Military officials said U.S. forces backed by attack aircraft killed at least 25 Shiite militia fighters north of Baghdad Friday as they targeted a cell accused of smuggling weapons from Iran.
The troops were targeting the commander of a rogue militia group believed to be associated with the Quds Force, a branch of the Iranian Revolutionary Guards, the U.S. military said.
Gunmen opened fire on the soldiers with assault rifles, rocket-propelled grenades, and at least one man was carrying what appeared to be an anti-aircraft weapon, the military said. Ground forces called for air support when the fighters kept coming toward them and the military said 25 militants were killed and two buildings destroyed in airstrikes.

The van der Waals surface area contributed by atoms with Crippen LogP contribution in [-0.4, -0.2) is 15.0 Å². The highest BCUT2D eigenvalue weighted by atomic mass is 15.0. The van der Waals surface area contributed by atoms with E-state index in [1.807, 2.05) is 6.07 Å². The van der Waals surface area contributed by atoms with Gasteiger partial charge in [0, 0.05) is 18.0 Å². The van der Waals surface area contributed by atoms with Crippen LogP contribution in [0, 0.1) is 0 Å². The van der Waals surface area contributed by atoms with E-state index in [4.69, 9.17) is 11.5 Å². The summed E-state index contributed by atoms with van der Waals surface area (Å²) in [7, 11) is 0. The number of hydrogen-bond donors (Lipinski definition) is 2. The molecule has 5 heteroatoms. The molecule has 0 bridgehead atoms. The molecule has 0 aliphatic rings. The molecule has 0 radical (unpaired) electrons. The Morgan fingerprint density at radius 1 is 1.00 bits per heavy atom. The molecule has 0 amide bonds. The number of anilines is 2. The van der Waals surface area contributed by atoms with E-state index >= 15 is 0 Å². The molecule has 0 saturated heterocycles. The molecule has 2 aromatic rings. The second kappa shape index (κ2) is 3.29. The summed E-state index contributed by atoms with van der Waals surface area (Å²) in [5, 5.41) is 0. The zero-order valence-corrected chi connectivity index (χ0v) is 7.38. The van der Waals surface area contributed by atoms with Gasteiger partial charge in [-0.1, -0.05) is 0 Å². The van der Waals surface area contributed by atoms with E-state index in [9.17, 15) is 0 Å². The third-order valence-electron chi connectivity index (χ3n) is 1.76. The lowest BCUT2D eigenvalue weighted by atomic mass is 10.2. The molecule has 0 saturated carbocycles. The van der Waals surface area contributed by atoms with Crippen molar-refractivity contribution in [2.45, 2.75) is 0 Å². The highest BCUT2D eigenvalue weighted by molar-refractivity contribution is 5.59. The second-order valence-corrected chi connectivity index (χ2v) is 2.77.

The military said the targeted commander was responsible for moving weapons from Iran into Baghdad.
The military also reported the death of a U.S. soldier, killed by small arms fire during operations Thursday in a southern section of the Iraqi capital. The section of the city is used by al-Qaida cells as a support zone, the military said.
In the pre-dawn raid Friday, U.S. aircraft repeatedly bombed the neighborhood in Khalis, a Shiite enclave about 80 kilometers (50 miles) north of Baghdad, according to an Iraqi army official who spoke on condition of anonymity because he was not authorized to release the information. At least 24 were killed, 28 were injured, most of whom were in critical condition, and several others were missing, he said.
He said civilians were killed when they rushed out to help those hurt in the initial bombing.
The U.S. military said it had no reports that any Iraqi civilians were killed as a result of the Friday operation.
On June 16, Geneva hosted the first meeting between presidents of Russia and the USa, Vladimir Putin and Joe Biden. After the talks, the presidents, as expected, did not hold a joint press conference